The following day, a Redwood City Police officer and John Von Brauch, a special investigator for PacBell, went to Menlo to view the property taken from the Anderson unit. Von Brauch testified that when he examined the property in Tyson's unit, he was acting solely in the interests of PacBell. When Von Brauch entered the Tyson unit, he observed numerous items that he believed had been stolen from PacBell. Specifically, Von Brauch saw a coin-operated telephone, computer manuals that contained proprietary PacBell information, PacBell identification badges, PacBell test equipment, and large reel-to-reel computer tapes.

With Tyson's consent, Von Brauch took some of the reel-to-reel computer tapes to PacBell. He described the tapes as being of the variety typically used in "large main frame or front-end processors." Von Brauch testified that it would be highly unlikely to use this type of computer tape with a home computer.

Von Brauch testified that he thought that the reel-to-reel tapes belonged to PacBell for two reasons. First, he believed that many of the other items in Tyson's unit had been stolen from PacBell. Second, PacBell used reel-to-reel tapes that were similar to those found in Tyson's unit. Von Brauch was unsuccessful in accessing the information on these tapes because the tapes were formatted in the UNIX operating system. PacBell does not use UNIX on its computers.

On February 10, 1988, Tyson notified the Menlo Park Police Department that he had found stolen property in the Anderson unit. The Redwood City Police Department had referred the case to the Menlo Park Police Department after determining that the Menlo-Atherton Storage Facility was in the Menlo Park Police Department's jurisdiction.

Detective James Neal of the Menlo Park Police Department went to Menlo to investigate Tyson's report. Tyson informed Detective Neal that John Anderson had rented a storage locker and his rental payments were substantially overdue. Tyson also advised Detective Neal that Menlo had sent two lien notices and that both had been returned as undeliverable. Tyson failed to inform Detective Neal that Poulsen had made a partial payment of $70.00 on February 2, 1988, or that he wanted to know about access to his storage unit.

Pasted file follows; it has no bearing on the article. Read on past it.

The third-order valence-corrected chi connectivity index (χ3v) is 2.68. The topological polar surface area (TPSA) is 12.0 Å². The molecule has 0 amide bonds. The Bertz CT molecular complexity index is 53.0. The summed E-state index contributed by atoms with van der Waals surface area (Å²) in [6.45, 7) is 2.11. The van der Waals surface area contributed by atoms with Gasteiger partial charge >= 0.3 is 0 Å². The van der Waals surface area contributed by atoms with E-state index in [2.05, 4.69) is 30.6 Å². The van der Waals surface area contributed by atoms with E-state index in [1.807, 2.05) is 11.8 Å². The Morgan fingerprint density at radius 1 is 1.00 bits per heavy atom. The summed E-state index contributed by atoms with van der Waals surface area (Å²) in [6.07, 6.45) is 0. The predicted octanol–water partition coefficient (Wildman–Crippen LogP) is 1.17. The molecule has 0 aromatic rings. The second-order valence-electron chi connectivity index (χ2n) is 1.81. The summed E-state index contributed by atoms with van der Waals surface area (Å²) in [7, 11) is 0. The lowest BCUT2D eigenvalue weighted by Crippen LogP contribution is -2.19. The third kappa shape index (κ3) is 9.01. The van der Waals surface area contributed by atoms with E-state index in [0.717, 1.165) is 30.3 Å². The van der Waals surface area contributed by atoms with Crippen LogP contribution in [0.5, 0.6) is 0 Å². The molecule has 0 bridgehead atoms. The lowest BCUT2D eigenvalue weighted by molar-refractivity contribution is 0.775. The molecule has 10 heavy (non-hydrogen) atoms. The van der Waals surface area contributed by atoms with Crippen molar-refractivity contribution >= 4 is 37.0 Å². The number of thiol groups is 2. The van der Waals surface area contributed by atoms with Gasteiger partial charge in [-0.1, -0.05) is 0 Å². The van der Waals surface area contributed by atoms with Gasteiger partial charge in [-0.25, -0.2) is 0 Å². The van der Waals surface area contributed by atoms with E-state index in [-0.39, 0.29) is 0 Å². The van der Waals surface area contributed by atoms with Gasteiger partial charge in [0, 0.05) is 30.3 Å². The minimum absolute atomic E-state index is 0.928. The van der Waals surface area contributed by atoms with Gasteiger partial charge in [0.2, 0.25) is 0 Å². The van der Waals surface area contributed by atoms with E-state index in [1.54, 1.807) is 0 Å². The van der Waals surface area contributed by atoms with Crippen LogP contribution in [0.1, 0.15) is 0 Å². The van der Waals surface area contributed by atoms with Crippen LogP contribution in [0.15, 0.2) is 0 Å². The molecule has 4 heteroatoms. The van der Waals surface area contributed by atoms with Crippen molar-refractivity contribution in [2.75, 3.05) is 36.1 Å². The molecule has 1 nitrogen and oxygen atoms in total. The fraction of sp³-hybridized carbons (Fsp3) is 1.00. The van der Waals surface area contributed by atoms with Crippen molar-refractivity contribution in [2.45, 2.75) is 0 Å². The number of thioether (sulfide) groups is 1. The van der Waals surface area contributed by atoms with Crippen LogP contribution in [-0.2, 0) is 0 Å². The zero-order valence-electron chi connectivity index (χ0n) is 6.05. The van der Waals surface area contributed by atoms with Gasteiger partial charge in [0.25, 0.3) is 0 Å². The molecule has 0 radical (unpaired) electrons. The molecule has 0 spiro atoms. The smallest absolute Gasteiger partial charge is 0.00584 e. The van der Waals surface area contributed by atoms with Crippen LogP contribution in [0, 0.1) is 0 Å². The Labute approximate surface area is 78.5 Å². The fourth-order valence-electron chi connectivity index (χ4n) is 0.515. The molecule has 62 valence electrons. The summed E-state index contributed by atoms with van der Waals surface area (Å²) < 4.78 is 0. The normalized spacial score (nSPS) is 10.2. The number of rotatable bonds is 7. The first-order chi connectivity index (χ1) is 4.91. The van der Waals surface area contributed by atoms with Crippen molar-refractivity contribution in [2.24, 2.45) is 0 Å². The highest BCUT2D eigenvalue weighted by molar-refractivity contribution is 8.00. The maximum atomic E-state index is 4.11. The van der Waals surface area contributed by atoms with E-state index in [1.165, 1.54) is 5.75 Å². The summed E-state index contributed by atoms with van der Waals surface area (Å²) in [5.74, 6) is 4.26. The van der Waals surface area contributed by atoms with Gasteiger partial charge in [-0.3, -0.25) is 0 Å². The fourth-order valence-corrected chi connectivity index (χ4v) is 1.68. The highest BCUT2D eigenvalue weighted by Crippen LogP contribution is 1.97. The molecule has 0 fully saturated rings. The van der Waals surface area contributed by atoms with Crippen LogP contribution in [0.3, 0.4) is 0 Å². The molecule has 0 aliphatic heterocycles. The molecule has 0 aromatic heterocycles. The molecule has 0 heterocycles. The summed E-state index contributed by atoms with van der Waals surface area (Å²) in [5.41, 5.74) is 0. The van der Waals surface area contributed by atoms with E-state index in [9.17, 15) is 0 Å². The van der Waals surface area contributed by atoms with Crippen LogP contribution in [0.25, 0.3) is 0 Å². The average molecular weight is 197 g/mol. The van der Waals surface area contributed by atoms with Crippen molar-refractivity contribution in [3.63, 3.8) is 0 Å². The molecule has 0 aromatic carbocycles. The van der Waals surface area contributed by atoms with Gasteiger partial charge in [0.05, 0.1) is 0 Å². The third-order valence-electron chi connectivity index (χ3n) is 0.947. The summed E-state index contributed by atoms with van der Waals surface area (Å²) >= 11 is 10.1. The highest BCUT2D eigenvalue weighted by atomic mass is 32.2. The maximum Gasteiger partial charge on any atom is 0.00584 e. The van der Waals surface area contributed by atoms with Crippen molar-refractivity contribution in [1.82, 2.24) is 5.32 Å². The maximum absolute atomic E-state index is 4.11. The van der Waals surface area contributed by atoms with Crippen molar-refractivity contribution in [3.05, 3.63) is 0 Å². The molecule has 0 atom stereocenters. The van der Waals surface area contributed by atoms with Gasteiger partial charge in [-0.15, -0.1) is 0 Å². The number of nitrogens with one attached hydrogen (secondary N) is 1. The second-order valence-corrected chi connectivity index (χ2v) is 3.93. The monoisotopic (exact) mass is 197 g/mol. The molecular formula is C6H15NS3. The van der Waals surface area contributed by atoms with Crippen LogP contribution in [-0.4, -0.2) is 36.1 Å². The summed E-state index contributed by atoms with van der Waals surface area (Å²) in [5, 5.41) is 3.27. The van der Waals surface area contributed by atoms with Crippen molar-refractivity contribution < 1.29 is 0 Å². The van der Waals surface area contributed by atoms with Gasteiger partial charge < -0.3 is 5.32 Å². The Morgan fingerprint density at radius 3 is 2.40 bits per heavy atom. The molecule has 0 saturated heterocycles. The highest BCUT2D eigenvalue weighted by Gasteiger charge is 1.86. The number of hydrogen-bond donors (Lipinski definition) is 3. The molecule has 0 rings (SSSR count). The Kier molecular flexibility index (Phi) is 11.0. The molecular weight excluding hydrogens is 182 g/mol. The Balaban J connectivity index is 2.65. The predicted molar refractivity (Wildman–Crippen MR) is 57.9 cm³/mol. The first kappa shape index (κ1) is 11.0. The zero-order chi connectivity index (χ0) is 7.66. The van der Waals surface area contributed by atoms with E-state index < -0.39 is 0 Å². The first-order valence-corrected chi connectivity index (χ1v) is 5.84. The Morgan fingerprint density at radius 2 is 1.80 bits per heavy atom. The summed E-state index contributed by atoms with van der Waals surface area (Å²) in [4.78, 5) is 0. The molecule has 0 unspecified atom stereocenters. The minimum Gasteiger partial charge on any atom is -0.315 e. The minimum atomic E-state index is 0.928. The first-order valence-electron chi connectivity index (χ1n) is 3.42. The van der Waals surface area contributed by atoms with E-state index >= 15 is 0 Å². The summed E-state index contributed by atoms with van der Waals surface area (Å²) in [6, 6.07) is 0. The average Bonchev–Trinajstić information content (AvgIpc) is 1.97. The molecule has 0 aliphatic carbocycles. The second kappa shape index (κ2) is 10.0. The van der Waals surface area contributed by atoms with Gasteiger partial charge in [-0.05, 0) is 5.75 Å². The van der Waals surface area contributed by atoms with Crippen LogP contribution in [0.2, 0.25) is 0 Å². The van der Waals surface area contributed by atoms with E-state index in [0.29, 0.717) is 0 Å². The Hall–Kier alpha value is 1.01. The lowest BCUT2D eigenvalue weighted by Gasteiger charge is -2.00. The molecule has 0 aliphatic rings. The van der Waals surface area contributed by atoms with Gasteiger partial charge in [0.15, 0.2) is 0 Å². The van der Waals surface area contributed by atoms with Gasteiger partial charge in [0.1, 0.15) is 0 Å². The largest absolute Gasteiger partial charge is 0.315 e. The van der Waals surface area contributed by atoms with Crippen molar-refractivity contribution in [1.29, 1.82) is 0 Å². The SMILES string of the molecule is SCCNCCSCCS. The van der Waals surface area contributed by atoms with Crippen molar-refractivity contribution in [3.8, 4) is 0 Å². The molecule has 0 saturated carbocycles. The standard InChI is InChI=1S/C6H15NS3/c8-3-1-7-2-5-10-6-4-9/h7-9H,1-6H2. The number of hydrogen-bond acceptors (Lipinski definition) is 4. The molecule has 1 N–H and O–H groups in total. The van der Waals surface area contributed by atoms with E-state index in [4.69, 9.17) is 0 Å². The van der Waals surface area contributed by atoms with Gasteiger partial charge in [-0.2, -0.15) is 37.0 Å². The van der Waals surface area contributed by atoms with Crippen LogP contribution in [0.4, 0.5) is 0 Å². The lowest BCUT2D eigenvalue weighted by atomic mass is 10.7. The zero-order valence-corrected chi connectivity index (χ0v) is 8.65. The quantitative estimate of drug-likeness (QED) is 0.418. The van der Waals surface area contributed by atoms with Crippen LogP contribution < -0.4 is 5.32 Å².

Shortly thereafter, Von Brauch arrived at Menlo and informed Detective Neal that the property he had received from Tyson had been stolen from PacBell. Von Brauch also provided Detective Neal with a list of the items that he had taken to PacBell the previous day. Detective Neal requested and received permission from Tyson to take possession of all of the remaining property that he had removed from the Anderson unit. Detective Neal testified that he took possession of these items because Von Brauch had told him that some of the property had been stolen from PacBell. Detective Neal stated that the ownership of the remaining property was in question.

On February 12, 1988, Tyson called Detective Neal to report that Poulsen was at Menlo. Detective Neal arrested Poulsen. After Poulsen was advised of his Miranda rights, he consented to a search of his apartment. There, the police discovered additional computer tapes and PacBell equipment.*fn1 Later that same day, Von Brauch gave the reel-to-reel computer tapes that he had taken from Tyson's unit to Detective Neal.

While Detective Neal was questioning Poulsen, he learned that Poulsen had been employed by the Stanford Research Institute ("SRI"). Detective Neal contacted the Federal Bureau of Investigation ("FBI"). An FBI agent asked SRI to inspect the reel-to-reel computer tapes that had been taken from the Anderson unit by Tyson. SRI reviewed the computer tapes and informed the FBI that the tapes ...